The global financial crisis was over a decade ago.  It was the catalyst for a myriad of changes in the regulatory environment of derivatives. For Hedgebook it was the focus on CVA and DVA, plus FVA and the impact to the fair value of financial instruments, that was relevant.  Although banks had been reporting CVA and DVA for a number of years, greater focus was given to how corporates were (or more accurately, weren’t) reporting it.

Inconsistencies still apparent

IFRS 13 requires fair value to include the impact of credit, however, 10 years on and we are still waiting for it to be enforced in a meaningful way. Auditors remain inconsistent with the requirement for a credit calculation to be carried out, often citing immateriality as the reason to not do it.

For a mid-sized importer/exporter using short-dated FX forward contracts for hedging, then immateriality is probably fair enough. Not so much for organisations hedging out longer (beyond six months) and using more complex, option based hedging products.

How do you determine the impact as immaterial if you don’t first of all calculate the value? We are surprised that we do not see more of our user base asked to report CVA/DVA, as many are hedging longer term and using options.

Introducing FVA

Alongside CVA and DVA within the family of derivative valuation adjustments sits FVA (Funding Valuation Adjustments). FVA is an adjustment to the risk-free valuation of financial instruments and reflects the bank’s funding and liquidity cost of a trade.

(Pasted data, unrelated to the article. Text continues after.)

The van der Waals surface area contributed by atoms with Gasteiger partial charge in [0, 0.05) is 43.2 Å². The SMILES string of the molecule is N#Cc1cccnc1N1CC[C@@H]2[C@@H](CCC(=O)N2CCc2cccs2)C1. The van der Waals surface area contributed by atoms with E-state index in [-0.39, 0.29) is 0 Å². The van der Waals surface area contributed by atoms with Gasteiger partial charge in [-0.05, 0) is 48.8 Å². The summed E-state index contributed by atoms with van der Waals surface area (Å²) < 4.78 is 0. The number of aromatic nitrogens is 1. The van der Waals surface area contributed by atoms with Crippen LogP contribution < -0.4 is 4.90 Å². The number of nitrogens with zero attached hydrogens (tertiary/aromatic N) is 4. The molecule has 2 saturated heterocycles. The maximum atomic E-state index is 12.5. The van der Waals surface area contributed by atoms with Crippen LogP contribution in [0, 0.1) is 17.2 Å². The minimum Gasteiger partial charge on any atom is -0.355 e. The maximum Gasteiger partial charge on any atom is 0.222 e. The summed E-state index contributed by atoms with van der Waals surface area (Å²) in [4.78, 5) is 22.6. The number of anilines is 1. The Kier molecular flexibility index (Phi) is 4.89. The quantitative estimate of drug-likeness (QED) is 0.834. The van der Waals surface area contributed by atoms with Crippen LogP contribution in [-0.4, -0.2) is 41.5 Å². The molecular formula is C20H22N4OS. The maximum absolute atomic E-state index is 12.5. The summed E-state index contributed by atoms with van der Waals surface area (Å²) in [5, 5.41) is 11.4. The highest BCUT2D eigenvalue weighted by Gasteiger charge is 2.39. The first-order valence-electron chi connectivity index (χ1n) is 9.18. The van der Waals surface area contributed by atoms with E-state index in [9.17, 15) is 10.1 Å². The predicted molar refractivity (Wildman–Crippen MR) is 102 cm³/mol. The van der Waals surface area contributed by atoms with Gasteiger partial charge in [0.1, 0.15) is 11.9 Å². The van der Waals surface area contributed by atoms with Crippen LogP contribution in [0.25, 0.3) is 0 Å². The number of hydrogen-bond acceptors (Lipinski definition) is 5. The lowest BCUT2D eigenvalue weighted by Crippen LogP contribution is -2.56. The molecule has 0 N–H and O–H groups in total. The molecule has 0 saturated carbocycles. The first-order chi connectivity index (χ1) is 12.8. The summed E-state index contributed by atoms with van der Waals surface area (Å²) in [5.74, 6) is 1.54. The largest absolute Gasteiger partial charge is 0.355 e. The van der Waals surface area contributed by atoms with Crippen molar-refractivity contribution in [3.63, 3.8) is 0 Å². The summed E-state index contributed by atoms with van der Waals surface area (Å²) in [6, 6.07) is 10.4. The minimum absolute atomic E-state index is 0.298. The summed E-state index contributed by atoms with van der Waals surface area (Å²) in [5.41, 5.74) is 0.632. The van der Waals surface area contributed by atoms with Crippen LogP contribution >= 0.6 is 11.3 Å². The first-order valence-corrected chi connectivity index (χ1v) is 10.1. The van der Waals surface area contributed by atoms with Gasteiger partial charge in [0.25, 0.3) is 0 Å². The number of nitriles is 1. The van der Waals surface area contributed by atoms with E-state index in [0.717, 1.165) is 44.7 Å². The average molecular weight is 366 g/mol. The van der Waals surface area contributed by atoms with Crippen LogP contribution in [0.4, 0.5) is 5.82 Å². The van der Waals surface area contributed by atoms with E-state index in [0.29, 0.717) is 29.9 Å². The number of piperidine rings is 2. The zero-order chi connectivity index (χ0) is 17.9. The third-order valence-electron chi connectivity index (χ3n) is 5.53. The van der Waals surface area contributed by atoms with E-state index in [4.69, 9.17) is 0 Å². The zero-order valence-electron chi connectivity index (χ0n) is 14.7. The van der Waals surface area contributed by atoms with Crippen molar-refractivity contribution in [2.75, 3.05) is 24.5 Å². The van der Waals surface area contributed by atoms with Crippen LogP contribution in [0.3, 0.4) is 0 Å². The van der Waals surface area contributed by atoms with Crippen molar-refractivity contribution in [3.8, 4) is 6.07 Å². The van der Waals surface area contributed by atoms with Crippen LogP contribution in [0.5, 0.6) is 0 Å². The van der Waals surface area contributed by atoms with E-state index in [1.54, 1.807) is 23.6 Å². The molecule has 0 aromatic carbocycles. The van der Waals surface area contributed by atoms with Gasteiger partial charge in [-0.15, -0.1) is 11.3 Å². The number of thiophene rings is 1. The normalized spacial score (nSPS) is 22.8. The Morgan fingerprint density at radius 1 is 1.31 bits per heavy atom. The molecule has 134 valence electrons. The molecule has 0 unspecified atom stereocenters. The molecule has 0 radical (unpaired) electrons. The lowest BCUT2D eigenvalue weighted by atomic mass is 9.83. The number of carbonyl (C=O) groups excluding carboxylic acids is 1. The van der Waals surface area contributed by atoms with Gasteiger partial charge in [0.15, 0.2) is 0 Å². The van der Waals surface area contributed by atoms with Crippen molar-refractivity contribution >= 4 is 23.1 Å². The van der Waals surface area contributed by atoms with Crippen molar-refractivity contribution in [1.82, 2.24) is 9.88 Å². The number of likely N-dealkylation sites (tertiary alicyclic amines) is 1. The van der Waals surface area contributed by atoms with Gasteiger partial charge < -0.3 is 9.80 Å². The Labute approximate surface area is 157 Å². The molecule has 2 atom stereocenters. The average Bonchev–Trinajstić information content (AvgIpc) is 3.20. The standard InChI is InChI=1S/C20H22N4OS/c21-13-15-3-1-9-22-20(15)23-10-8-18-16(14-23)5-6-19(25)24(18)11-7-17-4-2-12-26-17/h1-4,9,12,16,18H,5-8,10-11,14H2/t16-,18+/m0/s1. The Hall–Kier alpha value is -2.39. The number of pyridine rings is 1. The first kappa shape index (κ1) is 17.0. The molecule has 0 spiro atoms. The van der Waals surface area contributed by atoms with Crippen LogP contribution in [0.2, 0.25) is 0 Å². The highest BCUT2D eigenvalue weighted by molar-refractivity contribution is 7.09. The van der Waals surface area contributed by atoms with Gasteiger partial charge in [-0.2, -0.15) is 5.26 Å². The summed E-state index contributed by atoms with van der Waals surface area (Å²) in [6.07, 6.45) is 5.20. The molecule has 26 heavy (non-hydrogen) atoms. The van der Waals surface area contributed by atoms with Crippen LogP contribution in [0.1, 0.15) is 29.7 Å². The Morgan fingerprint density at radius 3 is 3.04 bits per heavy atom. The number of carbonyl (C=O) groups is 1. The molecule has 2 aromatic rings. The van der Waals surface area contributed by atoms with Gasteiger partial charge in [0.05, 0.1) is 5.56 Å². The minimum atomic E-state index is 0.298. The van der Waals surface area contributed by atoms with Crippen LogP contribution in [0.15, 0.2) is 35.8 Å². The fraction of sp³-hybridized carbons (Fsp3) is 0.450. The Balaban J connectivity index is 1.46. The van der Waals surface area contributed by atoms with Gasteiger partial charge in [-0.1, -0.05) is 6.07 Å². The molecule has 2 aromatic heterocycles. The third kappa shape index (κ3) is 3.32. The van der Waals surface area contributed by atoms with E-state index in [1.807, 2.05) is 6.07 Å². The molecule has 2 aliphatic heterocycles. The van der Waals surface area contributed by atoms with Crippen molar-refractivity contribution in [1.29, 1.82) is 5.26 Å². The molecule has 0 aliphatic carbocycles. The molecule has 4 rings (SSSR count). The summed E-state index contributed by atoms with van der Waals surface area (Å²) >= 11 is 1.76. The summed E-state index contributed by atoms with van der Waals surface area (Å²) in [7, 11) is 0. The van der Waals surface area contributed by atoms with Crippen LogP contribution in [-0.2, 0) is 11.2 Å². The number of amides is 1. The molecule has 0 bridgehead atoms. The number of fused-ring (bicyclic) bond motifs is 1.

Historically, the reporting of FVA was only for the bank side and not included in mark-to-markets sent to the customer. However, in recent years we have seen banks including FVA within the valuations of interest rate swaps sent to the customer.

Hedgebook’s understanding of the accounting standard (IFRS 13) is that end users are not required to report FVA in the accounts. Therefore, for those companies relying on bank valuations, they may be reporting fair value incorrectly.

For companies that continue to rely on valuations provided by their bank it would be prudent to ask  whether there is an FVA charge included. We would also ask why these companies are relying on bank provided valuations? They are clearly not “independent” – a requirement of the standard.

In our experience, auditors fall into two camps with regards CVA/DVA – those that dismiss it as immaterial and those that over engineer the requirements. Hedgebook provides a low-cost, easy to use module to calculate CVA/DVA.

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